This becomes a more difficult problem if we do the stereotypical thought-experiment trick of abstracting away all other matter in the universe. Let's say all we have in the universe is two identical pieces of uranium (which have the same half-life). One moves away from the other at near light speed and returns. Is one piece of uranium further decayed than another? You want to say yes, but I think the answer is that they are both more decayed from the perspective of the other. .
Well that is not the universe we live in.
In the universe we live, space time and matter are bound in relationship they can not be separated in that way. One piece of uranium is going to be accelerating and the other is not. Acceleration simulates gravity. While it is accelerating the rate of all physical processes will be altered (space,time,mass,volume, etc).
If the second particle later accelerates to join its twin they will be the same age.
It the first particle accelerates away and then accelerates back it will be much less decayed.
This is not theory these experiments have been done with elementary particles and atomic clocks confirmed time and again.
Relativity is something different than your thought experiment implies.
Is there a physicist in the house??:whoa-dude:
In physics, the twin paradox is a thought experiment in special relativity, in which a twin makes a journey into space in a high-speed rocket and returns home to find he has aged less than his identical twin who stayed on Earth. This result appears puzzling because each twin sees the other twin as traveling, and so, according to the theory of special relativity, paradoxically each should find the other to have aged more slowly. How the seeming contradiction is resolved, and how the absolute effect (one twin really aging less) can result from a relative motion, can be explained within the standard framework of special relativity. The effect has been verified experimentally using precise measurements of clocks flown in airplanes.
Starting with Paul Langevin in 1911, there have been numerous explanations of this paradox, all based upon there being no contradiction because there is no symmetry-only one twin has undergone acceleration and deceleration, thus differentiating the two cases. One version of the asymmetry argument made by Max von Laue in 1913 is that the traveling twin uses two inertial frames: one on the way up and the other on the way down. So switching frames is the cause of the difference, not acceleration per se.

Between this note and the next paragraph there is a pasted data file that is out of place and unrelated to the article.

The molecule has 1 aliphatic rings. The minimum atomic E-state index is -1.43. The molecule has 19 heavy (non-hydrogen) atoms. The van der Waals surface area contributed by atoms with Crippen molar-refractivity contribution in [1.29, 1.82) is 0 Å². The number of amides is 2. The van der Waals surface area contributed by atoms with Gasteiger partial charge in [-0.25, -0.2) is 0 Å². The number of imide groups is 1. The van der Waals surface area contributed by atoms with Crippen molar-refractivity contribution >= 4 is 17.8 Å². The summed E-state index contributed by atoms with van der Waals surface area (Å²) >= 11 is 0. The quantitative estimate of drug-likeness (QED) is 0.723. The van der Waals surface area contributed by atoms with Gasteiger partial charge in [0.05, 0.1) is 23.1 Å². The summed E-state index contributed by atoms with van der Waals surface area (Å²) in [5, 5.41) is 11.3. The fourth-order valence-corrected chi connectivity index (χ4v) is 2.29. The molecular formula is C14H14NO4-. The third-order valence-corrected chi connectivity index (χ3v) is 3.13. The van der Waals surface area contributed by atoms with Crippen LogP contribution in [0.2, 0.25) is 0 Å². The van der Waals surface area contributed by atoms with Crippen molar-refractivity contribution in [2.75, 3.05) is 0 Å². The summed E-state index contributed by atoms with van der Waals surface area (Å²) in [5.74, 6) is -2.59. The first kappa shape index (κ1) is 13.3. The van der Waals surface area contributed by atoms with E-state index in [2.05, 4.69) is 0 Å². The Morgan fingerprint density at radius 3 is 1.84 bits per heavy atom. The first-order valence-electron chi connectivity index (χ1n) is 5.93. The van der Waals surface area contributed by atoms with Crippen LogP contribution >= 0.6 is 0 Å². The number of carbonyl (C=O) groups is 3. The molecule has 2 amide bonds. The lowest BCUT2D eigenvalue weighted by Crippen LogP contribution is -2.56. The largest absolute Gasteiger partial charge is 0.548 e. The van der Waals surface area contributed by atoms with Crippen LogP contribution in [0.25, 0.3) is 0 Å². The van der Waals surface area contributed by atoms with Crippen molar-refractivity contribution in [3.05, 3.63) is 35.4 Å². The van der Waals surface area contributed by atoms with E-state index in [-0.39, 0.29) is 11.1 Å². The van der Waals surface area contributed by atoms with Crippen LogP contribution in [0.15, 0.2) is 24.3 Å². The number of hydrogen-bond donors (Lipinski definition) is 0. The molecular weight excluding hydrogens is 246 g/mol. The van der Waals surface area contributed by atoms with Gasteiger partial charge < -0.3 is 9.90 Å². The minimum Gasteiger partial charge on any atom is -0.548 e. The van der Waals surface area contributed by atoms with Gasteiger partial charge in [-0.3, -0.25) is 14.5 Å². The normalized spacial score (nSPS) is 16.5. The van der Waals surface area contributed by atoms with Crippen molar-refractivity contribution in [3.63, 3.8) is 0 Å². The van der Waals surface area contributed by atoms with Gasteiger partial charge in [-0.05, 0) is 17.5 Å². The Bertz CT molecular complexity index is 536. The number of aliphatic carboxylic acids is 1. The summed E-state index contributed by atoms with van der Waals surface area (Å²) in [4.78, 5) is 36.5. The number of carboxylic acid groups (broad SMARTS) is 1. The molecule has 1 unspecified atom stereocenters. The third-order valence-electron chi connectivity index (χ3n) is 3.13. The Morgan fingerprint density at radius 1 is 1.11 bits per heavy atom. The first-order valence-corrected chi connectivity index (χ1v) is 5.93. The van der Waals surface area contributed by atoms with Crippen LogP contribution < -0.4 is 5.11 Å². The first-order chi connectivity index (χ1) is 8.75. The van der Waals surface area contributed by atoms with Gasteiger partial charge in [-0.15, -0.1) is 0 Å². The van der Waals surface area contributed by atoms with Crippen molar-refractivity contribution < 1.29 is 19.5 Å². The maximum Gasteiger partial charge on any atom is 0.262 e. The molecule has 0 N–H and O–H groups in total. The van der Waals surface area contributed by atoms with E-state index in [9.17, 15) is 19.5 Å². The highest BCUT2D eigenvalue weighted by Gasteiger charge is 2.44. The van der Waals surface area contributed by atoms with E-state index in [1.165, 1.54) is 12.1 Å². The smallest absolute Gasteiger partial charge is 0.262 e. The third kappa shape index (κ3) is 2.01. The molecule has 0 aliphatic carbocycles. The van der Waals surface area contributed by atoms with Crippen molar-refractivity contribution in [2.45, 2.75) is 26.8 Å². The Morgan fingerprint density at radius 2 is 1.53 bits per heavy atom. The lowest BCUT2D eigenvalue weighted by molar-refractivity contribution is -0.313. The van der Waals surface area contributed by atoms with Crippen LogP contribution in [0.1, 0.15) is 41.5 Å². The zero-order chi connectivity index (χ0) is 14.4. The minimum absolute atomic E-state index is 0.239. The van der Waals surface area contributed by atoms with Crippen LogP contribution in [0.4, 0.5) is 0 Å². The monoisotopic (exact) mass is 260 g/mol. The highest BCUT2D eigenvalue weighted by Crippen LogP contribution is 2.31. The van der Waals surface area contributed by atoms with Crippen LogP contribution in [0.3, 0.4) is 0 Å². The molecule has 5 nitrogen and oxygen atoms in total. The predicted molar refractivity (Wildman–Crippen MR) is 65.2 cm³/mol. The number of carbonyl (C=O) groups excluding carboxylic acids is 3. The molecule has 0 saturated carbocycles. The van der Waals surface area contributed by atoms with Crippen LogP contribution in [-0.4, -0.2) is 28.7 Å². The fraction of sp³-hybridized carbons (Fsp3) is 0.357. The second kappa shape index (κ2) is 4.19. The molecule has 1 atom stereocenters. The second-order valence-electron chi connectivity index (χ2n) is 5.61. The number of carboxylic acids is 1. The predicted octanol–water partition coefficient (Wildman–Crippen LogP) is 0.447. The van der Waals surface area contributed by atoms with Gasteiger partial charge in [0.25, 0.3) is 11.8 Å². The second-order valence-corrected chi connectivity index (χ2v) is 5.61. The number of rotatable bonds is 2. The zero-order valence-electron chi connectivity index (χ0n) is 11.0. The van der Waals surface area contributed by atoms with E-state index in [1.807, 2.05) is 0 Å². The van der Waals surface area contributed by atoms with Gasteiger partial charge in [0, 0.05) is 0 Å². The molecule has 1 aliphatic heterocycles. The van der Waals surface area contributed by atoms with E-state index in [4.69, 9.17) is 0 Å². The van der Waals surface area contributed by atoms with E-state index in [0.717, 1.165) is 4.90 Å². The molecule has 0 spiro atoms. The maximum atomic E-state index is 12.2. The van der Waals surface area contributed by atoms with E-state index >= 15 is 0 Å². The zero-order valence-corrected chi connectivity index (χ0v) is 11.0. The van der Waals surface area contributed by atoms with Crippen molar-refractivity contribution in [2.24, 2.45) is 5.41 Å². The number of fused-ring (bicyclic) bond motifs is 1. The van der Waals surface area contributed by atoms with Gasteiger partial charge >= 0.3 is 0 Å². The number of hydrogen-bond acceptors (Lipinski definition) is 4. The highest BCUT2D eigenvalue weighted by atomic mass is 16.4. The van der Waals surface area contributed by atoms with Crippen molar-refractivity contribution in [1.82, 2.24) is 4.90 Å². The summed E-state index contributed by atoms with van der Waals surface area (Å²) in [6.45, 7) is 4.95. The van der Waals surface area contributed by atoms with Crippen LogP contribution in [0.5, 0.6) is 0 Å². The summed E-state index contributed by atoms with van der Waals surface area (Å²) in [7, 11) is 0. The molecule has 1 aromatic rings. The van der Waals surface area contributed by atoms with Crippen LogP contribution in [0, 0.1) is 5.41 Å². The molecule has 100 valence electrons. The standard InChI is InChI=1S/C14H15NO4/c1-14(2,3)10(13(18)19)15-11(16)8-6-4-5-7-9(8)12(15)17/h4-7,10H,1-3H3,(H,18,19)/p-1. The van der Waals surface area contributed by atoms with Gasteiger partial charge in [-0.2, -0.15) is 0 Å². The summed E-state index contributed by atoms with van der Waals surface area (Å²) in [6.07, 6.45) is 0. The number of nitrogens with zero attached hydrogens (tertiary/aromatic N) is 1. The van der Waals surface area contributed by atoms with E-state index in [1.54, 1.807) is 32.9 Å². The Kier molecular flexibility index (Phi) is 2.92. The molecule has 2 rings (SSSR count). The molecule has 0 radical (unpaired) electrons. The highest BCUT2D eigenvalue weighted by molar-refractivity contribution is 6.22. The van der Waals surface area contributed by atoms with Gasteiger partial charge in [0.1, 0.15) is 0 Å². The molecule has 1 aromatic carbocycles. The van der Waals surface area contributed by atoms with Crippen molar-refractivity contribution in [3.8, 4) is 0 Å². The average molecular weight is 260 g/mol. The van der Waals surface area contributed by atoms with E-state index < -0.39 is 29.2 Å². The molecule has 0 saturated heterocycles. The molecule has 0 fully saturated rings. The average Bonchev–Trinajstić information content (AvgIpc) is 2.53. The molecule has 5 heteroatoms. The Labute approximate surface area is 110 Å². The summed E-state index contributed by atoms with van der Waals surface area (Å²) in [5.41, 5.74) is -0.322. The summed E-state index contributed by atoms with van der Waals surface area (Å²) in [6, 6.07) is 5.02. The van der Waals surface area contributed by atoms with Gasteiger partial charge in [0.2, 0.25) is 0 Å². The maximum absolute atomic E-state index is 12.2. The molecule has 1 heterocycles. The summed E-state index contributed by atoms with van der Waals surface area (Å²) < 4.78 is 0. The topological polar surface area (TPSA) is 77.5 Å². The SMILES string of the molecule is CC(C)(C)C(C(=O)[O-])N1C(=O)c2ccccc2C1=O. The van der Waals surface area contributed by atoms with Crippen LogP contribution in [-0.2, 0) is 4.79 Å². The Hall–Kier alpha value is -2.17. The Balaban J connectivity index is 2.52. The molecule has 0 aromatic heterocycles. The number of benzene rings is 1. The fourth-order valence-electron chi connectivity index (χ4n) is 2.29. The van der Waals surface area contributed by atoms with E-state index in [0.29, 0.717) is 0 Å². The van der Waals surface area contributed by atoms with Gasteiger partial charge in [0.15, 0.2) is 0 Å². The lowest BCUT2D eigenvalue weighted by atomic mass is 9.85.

Other explanations account for the effects of acceleration. Einstein, Borngravitational time dilation to explain the aging based upon the effects of acceleration. Both gravitational time dilation and special relativity are needed to explain the Hafele-Keating experiment on time dilation using precise measurements of clocks flown in airplanes.
Einstein came up with an example to show the effects of time dilation that he called the "twin paradox." It's a lot like the Time Traveler game you just played. Let's try it out with a pair of pretend twins, Al and Bert, both of whom are 10 years old in their highly futuristic universe.
Al's parents decide to send him to summer camp in the Alpha-3 star system, which is 25 light-years away (a light-year is the distance light travels in a year). Bert doesn't want to go and stays home on Earth. So Al sets out on his own. Wanting him to get there as quickly as possible, his parents pay extra and send him at 99.99 percent the speed of light.
The trip to the star and back takes 50 years. What happens when Al returns? His twin brother is now 60 years old, but Al is only 10 and a half. How can this be? Al was away for 50 years but only aged by half a year. Has Al just discovered the fountain of youth?
Not at all. Al's trip into space lasted only a half year for him, but on Earth 50 years passed. Does this mean that Al can live forever? Nope. He may have aged by only half a year in the time it took 50 years to pass on Earth, but he also only lived half a year. And since time can slow down but never goes backwards, there's no way he could grow younger.